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HERE COMES THE SON
Richard Hoffer
October 12, 1992
Cincinnati Bengal coach Dave Shula is no clone of his legendary father, Don, but he aims to reach just as high
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October 12, 1992

Here Comes The Son

Cincinnati Bengal coach Dave Shula is no clone of his legendary father, Don, but he aims to reach just as high

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The "offer" dried up and blew away before Shula could reconsider. The Eagles finally settled upon Buddy Ryan, and Dave Shula stayed with the Dolphins. If the episode somehow cast doubt on his reputation, at least it moved him a bit from under his father's shadow. Someone besides his family thought Dave Shula was employable.

Following the 1988 season, Jimmy Johnson, who had coached nearby at the University of Miami from 1984 to 1988, approached the elder Shula and asked permission to talk with Kid Shula. Don granted the request and watched, bemused, as his own son was hired away by the Dallas Cowboys, who proceeded to go 1-15 the next year. If, as Yukica says, every head coach ought to have some playing experience—"ride on the bus with the guys, take showers with them, develop some sympathy for the players"—then he should also have a hand in a 1-15 season. Then he can enjoy some sympathy too.

Still, Shula has no regrets about joining Johnson, even if it meant a period of failure in his life. Seeing an organization taken apart and rebuilt was instructive. It was also a little weird. Tex Schramm had always been close to the Shula family, and here were people walking about the halls, mocking the Cowboys' former architect. "I wasn't torn," says Shula, "but it was interesting. I mean, I have an autographed copy of Tex's book in my bookcase. I doubt Jimmy has one." But worse than that was the wunderkind's demotion in rank on the Cowboy staff. Shula was orchestrating the least effective offense in the game (not that he had much talent to work with). Johnson, telling Shula he needed more and newer ideas, left him as offensive coordinator but cracked him down from assistant head coach to quarterbacks coach. It was handled well—Johnson extended Shula's contract to demonstrate his faith—but it was nonetheless "hurtful," says Shula.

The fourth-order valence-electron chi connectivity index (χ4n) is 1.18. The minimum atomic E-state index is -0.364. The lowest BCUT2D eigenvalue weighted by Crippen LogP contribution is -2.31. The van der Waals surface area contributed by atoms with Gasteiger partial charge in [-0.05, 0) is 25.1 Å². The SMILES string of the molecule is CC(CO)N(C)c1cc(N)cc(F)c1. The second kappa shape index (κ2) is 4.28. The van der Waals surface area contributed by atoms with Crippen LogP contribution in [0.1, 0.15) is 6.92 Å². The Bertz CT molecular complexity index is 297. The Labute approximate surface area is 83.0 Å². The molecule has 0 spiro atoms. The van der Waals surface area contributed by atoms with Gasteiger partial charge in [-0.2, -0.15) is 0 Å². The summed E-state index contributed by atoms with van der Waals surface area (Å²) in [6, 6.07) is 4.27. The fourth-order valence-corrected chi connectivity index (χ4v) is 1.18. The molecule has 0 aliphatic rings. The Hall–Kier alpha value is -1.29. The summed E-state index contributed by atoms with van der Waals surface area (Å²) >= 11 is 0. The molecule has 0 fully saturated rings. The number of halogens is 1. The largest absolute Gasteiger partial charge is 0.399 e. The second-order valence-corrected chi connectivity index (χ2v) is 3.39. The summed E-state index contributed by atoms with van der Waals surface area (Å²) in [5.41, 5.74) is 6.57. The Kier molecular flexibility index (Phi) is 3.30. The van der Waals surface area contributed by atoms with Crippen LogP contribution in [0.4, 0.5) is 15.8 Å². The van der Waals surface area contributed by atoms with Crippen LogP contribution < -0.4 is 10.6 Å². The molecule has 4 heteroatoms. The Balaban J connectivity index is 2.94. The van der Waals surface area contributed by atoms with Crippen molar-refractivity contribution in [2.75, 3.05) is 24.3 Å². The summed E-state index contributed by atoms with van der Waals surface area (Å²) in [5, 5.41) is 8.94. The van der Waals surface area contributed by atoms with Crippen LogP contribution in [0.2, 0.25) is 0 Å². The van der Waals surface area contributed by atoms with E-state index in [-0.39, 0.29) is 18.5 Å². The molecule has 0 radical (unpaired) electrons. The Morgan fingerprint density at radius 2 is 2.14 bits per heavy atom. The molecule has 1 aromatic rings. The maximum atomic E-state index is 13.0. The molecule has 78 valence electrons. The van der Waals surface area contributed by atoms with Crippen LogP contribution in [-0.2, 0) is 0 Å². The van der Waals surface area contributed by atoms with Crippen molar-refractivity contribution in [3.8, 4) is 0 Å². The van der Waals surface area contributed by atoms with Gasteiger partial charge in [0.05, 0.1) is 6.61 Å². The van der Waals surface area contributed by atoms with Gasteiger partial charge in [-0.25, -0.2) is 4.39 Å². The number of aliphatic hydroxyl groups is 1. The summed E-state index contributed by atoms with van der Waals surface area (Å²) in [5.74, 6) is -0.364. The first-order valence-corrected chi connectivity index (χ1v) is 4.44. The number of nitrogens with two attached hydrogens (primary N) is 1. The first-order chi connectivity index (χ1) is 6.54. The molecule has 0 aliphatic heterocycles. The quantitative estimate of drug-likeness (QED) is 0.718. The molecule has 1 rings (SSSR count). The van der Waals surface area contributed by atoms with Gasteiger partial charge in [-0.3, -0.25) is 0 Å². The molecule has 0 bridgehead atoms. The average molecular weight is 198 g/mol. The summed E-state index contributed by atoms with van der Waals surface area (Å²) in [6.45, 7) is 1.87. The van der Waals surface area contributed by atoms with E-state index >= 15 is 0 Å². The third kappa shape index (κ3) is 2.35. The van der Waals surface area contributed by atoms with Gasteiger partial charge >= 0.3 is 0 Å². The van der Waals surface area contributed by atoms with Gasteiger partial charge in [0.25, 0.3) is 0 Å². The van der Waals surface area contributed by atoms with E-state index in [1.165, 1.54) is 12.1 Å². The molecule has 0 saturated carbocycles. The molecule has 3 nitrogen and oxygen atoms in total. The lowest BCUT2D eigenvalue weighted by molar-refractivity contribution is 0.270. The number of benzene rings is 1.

Again, there is nothing specific on which to pin Johnson's decision. But some believe that Shula, who had spent his formative years in a rather autocratic environment, didn't recognize the collegial aspect of Johnson's staff. The Cowboy coaches-remain Shula's friends, but they may have been a little put off by the youngster's strong stand on each and every issue. Johnson will only speculate that some football people are more suited to being head coaches than assistants. Some are meant to contribute namelessly, and others are meant to walk the halls and poke their heads into nameless people's offices. Shula says that Dallas was the only place in his career where his age seemed a problem among the staff.

No wonder Shula jumped in 1991 when Sam Wyche offered him a fresh start in Cincinnati as the Bengal receivers coach. Here was a strong franchise with apparent stability. Wyche had two years left on his contract. There would be time to start over.

But who knew Sam Wyche was going to self-destruct? Professionally, Wyche was an eye-opener for Shula. Wyche would sit in his office on Mondays and fill legal pads with new plays. Game-plan day was a frenzy of innovation. "At Miami you could take film from a game 10 years ago and recognize plays you used last week," says Shula. "With Sam, you might not recognize plays from week to week. The fun was, How were we going to get our players to execute those plays? I always looked forward to seeing what was on those yellow pads."

There was another way Wyche was different from any head coach Shula had known. "Sam was much more concerned with how a player felt about a matter than any coach I had been associated with before," says Shula. "He'd talk to them, call them. Maybe because he'd been a player for so long himself."

Even beyond the team offices and the practice field, Wyche was of a different breed. No coach Shula had known was so inclined to turmoil. Shula says that much of it was calculated, that Wyche would brag about how he deflected critical attention from his players by creating tremendous controversy around himself. Then again, Wyche couldn't have been planning to get fired. Who calculates things so that he can become coach of the Tampa Bay Buccaneers?

The Bengals claim that Wyche quit, but that's another story. However you look at it, there was an opening. Shula realized that somebody was going to be coaching the Bengals in 1992. He first checked with the offensive assistants to see if any were interested in applying for the job—he would have yielded to their seniority—but nobody made a claim. In fact, realizing they were more likely to keep their own jobs if Shula ascended, the assistants threw their support behind him.

But the day after Christmas, before Shula could lobby for the job, Brown asked him if he would ever be interested in a head coaching job. "As a matter of fact," said Shula....

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